It's a Micro World after all is a blog dedicated to discussing pretty much whatever I feel like. When I delve into scientific matters it will primarily be discussing microbiology (agricultural, bioenergy, and environmental focus). Otherwise, I'll probably ramble on about sports and life.
My posts are presented as opinion and commentary and do not represent the views of LabSpaces Productions, LLC, my employer, or my educational institution.
Please wait while my tweets load
For those of you who are attending the ASA-CSSA-SSSA International Annual Meeting in Long Beach, CA this year (October 31 through November 4), there will be several Early Career Programs. I think all of them are considerably worth the time to attend.
They can be found here.
From granting writing, to interviewing, to how to write manuscripts. They also have an hour-long anti-#k3rn3d session called "Balancing Career and Home".
Brianna Blaser, Science Careers/AAAS, will talk about what work/life balance means in today's world while succeeding in your career. She will show you how to assess your time management needs, and make the most of your time at work and home.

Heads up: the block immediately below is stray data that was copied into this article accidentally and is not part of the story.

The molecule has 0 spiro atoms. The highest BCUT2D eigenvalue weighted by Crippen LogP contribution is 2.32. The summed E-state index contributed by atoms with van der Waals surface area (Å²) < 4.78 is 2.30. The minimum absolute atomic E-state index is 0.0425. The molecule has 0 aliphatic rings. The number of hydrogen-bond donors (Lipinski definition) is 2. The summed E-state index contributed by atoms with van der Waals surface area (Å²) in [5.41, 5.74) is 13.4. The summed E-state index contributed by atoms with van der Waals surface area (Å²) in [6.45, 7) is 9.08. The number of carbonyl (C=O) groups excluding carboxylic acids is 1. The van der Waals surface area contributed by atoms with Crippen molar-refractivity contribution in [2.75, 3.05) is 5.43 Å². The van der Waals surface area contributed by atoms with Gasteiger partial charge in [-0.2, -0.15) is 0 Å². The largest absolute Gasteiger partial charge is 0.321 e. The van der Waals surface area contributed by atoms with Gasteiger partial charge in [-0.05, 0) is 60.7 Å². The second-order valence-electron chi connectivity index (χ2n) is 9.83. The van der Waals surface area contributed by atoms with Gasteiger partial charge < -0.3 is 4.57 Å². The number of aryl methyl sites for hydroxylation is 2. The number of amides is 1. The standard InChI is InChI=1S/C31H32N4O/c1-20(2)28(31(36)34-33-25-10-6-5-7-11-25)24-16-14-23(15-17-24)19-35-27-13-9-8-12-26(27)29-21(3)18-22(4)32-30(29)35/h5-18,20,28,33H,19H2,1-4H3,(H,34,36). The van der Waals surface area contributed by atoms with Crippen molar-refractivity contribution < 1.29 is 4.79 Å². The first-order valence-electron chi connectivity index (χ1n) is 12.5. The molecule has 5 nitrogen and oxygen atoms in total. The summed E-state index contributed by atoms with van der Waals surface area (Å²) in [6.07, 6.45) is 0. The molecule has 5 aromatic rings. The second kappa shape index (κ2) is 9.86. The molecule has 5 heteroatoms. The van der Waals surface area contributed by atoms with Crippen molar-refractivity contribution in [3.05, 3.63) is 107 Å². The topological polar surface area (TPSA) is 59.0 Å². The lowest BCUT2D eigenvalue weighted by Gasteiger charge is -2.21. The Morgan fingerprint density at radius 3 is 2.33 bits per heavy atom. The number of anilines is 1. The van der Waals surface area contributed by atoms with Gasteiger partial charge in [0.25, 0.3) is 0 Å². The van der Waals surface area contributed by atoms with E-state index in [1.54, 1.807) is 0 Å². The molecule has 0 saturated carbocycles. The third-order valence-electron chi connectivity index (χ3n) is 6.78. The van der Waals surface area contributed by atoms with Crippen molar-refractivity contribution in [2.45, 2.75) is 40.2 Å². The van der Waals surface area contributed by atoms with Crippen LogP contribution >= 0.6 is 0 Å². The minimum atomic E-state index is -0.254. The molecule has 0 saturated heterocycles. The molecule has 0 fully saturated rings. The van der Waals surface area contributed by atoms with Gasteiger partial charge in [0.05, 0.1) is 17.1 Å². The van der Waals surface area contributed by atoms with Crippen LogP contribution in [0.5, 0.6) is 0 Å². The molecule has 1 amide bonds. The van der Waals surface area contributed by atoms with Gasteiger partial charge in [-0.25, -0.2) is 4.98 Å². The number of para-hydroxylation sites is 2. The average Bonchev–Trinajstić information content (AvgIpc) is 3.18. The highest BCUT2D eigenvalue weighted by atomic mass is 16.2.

So, if you are attending this years tri-society, and are a relatively new career scientist, I'd give these sessions some serious thought. I know I'll be attending several. I intend on independently blogging the conference too, in case people can't attend but would like to hear about the parts of the meeting I personally attended.
This post has been viewed: 237 time(s)
Looking forward to reading your posts about the meeting. I wish the meetings I went to had more career development talks.
Yeah, me too. I didn't get to attend anything at ASM in this vein last year (I do think they had a program), but I may try to when I go to New Orleans this year. ASA does a pretty good job of integrating new researchers ... or at least engaging them. I'm not sure I always like how things turn out (for example, I viewed the whole "How to get your paper published in our societies journals" Q&A as simply the older researchers saying "Don't publish shit." which while true wasn't exactly all that helpful), but they do make the effort. Last time I sat back and took it all in, this year I have a feeling I'll be speaking up ... and hopefully not getting into too much trouble. ;)
I have to admit, this may be my last year attending ASM and ASA every single year. I think I'm going to try to move into some of the ecology society meetings, and see where that gets me. Though I tried contacting the Soil Ecology Society only to be met with resounding ... silence.